#spbr22 – thank you

So many lovely moments and so people to thank!

Thank you to :

  • the marshals
  • the choirs and musicians
  • the two 24 hour runners
  • all the other runners
  • all the walkers, hoppers and skippers
  • the long distance travellers
  • the walled garden and the cafe servers and cake bakers
  • the exhibition curators and looker-after-ers
  • the first aiders
  • Heeley Trust
  • the fun-runners
  • the lord mayor
  • the lantern makers and hangers
  • the kite makers and flyers
  • the fruit providers (Regather and Beanies), waterers (Derbyshire Lane Co-op) and milkers (Our Cow Molly)
  • the numerous volunteers
  • the leafleteers
  • the masseurs
  • the photographers
  • Badil
  • our interviewees
  • the writers
  • Sheffield PSC
  • the DIYers

Let’s have more next year – #spBR23 -> 17th and 18th June 2023.

The Buskers’ Hour

Last time we held small park BIG RUN in Meersbrook Park in 2019, the final hour was coined Buskers’ Hour. And it’s back! Musicians are positioned around the run circuit to encourage weary final hour participants and kicking off the festive celebratory atmosphere for the end of run rally. It will be 11.00am-noon on Sunday 19th June.

With some runners near to completing the whole 24 hours, their services will be needed more than ever! We’re delighted to have eight groups of very talented musicians kindly donating their time, efforts and happiness to us.

These include highly talented singer-songwriters, a ten piece folk band, a community choir recently returned from Palestine, a Sheffield street band, a heavy metal acoustic duo. It’s going to be a blast!

This is the complete list. Thank you all!

1 Well Dressed Band are a community based folk band based in the Peak District
2 Cobalt Tales are a female duo based in Sheffield that tours the UK and festival circuit
3 Sheffield Street Band is a well known local collective of musicians
4 Julia Waldron is a wonderful singer songwriter/guitarist from Sheffield.
5 Megatron Death is inspirational heavy metal folk.
6 Tadhamon choir is an ensemble of singers very supportive of the Palestine cause
7 John , Guy, Rob and special guest are talented Meersbrook residents
8 Chrystine Moon is another fabulous local musician and singer songwriter.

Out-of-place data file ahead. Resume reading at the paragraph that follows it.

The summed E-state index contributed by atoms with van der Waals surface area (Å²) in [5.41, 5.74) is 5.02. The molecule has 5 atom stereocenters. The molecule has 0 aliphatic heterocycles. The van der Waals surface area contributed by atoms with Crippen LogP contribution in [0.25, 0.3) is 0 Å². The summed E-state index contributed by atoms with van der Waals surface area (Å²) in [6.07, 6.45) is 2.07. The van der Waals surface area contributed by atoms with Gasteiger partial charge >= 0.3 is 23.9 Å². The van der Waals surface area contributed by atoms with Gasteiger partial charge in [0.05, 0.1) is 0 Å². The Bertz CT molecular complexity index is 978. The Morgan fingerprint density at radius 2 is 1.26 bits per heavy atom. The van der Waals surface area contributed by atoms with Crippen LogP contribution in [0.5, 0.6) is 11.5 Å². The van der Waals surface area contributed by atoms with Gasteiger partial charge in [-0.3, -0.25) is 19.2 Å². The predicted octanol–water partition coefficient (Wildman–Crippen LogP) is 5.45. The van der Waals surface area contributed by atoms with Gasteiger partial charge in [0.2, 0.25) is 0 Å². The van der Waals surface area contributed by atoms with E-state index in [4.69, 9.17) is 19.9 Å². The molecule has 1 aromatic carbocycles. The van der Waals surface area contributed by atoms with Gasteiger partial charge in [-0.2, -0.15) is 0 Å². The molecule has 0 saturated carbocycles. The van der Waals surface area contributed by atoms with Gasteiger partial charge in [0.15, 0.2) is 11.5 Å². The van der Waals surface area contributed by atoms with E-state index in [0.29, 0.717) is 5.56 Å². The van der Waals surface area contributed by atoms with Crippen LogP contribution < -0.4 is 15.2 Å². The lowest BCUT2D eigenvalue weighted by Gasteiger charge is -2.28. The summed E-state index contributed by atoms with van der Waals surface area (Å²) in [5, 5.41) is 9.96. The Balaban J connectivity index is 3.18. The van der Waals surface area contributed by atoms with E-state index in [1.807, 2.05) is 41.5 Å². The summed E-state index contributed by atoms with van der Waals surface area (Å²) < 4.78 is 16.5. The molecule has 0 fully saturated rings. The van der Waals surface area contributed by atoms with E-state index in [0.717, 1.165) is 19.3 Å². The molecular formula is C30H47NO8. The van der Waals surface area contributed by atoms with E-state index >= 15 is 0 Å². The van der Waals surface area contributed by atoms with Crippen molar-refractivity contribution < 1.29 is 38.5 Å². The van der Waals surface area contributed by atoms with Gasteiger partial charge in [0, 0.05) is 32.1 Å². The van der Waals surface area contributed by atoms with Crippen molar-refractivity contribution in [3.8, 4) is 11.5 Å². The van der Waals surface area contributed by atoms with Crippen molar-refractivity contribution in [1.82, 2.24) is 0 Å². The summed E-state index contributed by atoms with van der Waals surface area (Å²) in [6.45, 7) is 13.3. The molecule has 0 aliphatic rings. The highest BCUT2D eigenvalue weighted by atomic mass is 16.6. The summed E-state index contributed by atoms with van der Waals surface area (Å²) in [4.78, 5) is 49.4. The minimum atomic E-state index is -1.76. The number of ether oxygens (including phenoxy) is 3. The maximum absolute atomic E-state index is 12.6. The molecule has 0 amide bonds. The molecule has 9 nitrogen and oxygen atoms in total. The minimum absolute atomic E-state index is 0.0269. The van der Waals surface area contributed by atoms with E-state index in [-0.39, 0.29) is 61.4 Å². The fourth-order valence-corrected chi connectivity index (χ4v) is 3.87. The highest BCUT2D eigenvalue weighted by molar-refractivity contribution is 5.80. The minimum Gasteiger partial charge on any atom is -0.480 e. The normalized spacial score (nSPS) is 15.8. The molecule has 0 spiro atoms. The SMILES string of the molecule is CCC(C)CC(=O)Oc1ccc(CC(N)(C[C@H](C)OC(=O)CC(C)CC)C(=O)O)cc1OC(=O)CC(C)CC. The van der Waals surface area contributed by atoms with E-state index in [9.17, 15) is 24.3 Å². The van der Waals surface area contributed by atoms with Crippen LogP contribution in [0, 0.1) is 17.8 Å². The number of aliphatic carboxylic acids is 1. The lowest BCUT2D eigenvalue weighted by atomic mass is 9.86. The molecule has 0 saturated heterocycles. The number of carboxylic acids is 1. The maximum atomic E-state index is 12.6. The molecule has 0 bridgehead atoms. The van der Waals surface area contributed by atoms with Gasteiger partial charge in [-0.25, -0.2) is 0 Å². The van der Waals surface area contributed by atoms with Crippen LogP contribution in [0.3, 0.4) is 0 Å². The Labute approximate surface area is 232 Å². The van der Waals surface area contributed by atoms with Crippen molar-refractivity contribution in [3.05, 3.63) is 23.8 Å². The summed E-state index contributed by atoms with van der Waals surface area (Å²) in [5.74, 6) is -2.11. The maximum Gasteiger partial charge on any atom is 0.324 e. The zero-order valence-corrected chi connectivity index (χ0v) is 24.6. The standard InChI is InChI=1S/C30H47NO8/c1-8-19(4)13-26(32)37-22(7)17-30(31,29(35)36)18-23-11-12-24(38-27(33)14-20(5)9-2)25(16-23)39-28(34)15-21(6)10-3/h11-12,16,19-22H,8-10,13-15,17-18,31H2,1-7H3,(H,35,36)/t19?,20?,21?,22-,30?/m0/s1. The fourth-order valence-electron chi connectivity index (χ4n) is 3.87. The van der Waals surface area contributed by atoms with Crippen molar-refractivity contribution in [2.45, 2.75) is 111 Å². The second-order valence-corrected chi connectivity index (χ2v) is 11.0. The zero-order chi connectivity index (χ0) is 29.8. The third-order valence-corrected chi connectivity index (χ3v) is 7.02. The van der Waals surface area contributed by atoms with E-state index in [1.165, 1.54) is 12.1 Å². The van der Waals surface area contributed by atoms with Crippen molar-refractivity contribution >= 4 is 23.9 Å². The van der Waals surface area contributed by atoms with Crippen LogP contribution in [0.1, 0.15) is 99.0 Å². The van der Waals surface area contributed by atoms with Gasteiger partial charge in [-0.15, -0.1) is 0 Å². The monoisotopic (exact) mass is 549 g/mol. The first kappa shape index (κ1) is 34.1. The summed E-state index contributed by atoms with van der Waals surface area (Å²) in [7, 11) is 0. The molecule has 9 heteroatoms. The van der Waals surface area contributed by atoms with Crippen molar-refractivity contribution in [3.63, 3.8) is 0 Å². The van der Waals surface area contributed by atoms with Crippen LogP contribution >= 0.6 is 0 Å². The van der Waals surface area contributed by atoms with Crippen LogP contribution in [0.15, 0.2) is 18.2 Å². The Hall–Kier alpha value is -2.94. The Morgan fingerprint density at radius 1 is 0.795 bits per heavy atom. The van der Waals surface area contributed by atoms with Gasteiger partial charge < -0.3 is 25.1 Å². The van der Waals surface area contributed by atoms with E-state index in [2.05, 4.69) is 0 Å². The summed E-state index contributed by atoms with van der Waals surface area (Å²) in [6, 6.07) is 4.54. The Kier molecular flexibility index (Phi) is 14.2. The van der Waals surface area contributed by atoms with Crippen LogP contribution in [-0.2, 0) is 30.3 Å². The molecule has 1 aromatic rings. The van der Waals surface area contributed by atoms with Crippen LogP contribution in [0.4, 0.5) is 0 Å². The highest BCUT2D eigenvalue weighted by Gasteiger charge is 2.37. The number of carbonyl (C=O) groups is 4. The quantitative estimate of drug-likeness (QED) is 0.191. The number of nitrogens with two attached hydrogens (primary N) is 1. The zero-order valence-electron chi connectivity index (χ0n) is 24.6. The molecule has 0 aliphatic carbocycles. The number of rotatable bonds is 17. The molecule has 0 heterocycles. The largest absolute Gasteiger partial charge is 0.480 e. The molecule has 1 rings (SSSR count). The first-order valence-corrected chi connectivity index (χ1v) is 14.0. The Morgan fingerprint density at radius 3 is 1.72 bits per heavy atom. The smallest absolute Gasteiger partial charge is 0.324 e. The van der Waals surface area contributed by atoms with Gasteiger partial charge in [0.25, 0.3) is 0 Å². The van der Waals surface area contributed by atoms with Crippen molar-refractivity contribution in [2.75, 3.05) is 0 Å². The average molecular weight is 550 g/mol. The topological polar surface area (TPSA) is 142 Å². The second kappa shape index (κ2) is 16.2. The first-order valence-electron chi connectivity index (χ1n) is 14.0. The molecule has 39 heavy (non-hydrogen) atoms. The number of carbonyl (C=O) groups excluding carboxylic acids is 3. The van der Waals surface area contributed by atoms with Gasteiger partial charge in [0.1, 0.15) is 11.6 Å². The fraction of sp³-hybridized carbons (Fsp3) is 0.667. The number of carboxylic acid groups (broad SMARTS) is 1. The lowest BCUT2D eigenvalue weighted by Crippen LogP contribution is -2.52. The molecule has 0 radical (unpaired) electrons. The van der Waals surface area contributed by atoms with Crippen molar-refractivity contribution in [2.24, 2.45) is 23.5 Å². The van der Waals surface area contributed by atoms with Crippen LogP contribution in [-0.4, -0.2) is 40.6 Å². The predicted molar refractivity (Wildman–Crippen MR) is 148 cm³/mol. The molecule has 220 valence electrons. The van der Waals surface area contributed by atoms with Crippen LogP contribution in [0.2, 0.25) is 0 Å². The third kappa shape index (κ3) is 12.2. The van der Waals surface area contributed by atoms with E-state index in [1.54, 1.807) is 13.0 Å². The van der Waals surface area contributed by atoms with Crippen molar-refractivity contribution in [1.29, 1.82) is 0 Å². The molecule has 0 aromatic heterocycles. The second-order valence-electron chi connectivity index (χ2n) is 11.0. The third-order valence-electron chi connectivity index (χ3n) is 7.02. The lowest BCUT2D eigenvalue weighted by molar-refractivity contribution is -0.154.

Below you can see where they will all be playing on this map and also some lovely pictures of the musicians in their element!

Hope to see you there. Don’t forget to sign up! Or simply come along and support the participants and enjoy the fun.

small park BIG RUN magic

Bit by bit the pieces are coming together – more runner registrations this week , a few more marshals (still not enough though: fancy it? And on top of this rather prosaic administrative jigsaw, is a little bit of magic as we start to see and hear all the art and love people bring to make small park BIG RUN such a wonderful event .

Here is a little taste of Body of Sound, who once again will sing at Turners Hill (hopefully not in the rain this year!), at 8pm on Saturday June 18th. You will have to be there to hear more.

You can see the full programme here

Palestinians as refugees, in film

A short programme of films in the walled garden, from Saturday midday till 4 and Sunday 11.30 till 1.30. See our programme

There are many films about Palestinians as refugees, so central has this issue been to the Palestinian experience since 1948 – and some would argue since 1917, when the British mandate started. This selection is inevitably biased: based on what we have easy access to, the available time to review their relevance and a suitable programme length for small park BIG RUN. But we hope it gives the essence and breadth of that experience as well as its contemporary relevance.

The films we are showing have all been made by Badil (badil.org), a refugee rights organisation in the West Bank. Badil make many films and we recommend you review them all! These particular films have been made over a period of time to convey information about the plight of Palestinians as refugees, the theme for small park BIG RUN in 2022.

We start with Nakba in numbers which is a fast paced run through of the numbers of people who were expelled or have been forcibly displaced during the Nakba.

As you will see in the next films, expulsion is an ongoing process and pressures brought to bare on Palestinians by Israel are designed to force them to leave. But their resistance is both courageous and long lived as shown in We Will Never Leave and Here We Will Remain.

For those that live outside of Palestine and Israel, in refugee camps in the Lebanon, life is harsh and the craving to leave to find a better life is the focus of the next two short films: No place to be and Stranded in Lebanon.

Shatila refugee camp

Last but one, we have a longer film (16 minutes), The Sun is Due to Rise. This film takes us through both the initial creation of refugees between 1947 and 1949 and subsequent policies enacted by Israel to force Palestinian people from their homes.

Handala, the iconic character created by Naji al-Ali, demanding the right of return